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Young v. Hilton: 9th Cir. Reverses Dismissal of California Recording Case

On March 20, 2014, the Ninth Circuit reversed a district court’s dismissal of a putative class action against Hilton, based on violations of the California Invasion of Privacy Act (“CIPA”) by recording incoming customer service phone calls without customers’ consent. Young v. Hilton Worldwide, Inc. and Hilton Reservations Worldwide, LLC, No. 12-56189 (9th Cir. March 20, 2014) (slip opinion available here).

The plaintiff alleged that defendant violated two provisions of CIPA; Section 632, which generally prohibits the eavesdropping and recording of “confidential communications” on landlines without all parties’ consent, and Section 632.7, which proscribes the eavesdropping on or recording of a communication on cell or cordless phones without all parties’ consent. The district court had dismissed the action, rubberstamping the defendant’s proposed dismissal order, and holding that the complaint failed to allege that the recorded communications were confidential and subject to a reasonable expectation of privacy. Plaintiff appealed the dismissal of the Section 632.7 claim, but not the Section 632 claim.

The Ninth Circuit found that the “reasonable expectation of privacy” requirement applied only to plaintiff’s section 632 claim regarding landlines, but not to plaintiff’s section 632.7 claim regarding cell or cordless phones: “The California Supreme Court has unequivocally held that no such [confidential communication] requirement applies to Section 632.7 . . . . The district court’s failure to so recognize was reversible error.” Slip op. at 2. Holding that Section 632.7 prohibits recording of calls made from cell and cordless phones regardless of whether a communication is initiated with a reasonable expectation of privacy, the Ninth Circuit reversed and remanded the case.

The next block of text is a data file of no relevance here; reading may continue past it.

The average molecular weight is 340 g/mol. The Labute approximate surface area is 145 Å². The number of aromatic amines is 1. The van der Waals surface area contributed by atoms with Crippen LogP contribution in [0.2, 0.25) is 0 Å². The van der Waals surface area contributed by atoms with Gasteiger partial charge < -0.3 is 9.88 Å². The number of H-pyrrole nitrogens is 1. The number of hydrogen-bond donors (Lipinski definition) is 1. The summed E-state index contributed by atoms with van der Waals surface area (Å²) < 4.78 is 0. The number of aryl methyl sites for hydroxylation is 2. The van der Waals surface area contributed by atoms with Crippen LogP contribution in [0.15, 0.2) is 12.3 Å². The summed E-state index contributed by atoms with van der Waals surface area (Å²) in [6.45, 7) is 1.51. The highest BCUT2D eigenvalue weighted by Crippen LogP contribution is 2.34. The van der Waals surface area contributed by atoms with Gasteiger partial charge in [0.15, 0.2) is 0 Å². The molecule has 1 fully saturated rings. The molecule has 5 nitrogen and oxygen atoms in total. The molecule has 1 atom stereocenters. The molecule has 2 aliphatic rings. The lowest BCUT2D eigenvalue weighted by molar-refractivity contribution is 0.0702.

Dissenting Judge Motz from the District of Maryland, sitting by designation, wrote that he would have vacated the district court’s entire decision and remanded the case to the district court for full briefing on CIPA’s scope.

Chinese Class Action: Take the Boss Hostage

With U.S. business owners celebrating the Supreme Court’s embrace of “the liberal federal policy favoring arbitration” and hastening to add arbitration clauses with class action waivers to the stack of first-day paperwork for new hires to sign, news from China suggests an approach far more aggressive than anything Rule 23 contemplates. Charles Starnes, co-owner of Florida-based Specialty Medical Supplies, arrived at his Beijing factory last week intending to lay off 30 employees. However, Starnes was preempted by the employees, who rather than being escorted out of the building by an officious HR employee, took Starnes hostage. The employees/captors have since benefitted from the Chinese government’s apparent indifference, if not its affirmative support, as Starnes remains in captivity.

Accounts vary as to exactly what happened, though it seems that Starnes’ meeting with employees went awry like an unsuccessful mediation writ large, with employees having expected a more generous severance package. Instead of responding with the usual counter-offer, they put Starnes in something that looks a lot like a conventional jail, albeit with more elegant bar beveling than is usually seen in prisons. Apparently, according to the Washington Post, “a lot of CEOs get taken hostage in China.”

The paper documents a similar incident that took place in Shanghai, in January of this year, but no others, noting only that workers taking their boss hostage “doesn’t make for international headlines.” This time, however, it did make headlines. Even so, Starnes remains in captivity, as no international groundswell has demanded his release. No word on whether Starnes will be required to resolve the dispute with his captors under the efficient, streamlined auspices of arbitration.

New California Workplace Legislation for 2013

Now that we’ve said goodbye to 2012 and 2013 has begun, employers and employees alike should take note of the various changes to California’s labor and employment laws. Among the legislation which took effect on January 1, 2013, are the following, each of which is likely to rely principally on private litigation for its enforcement.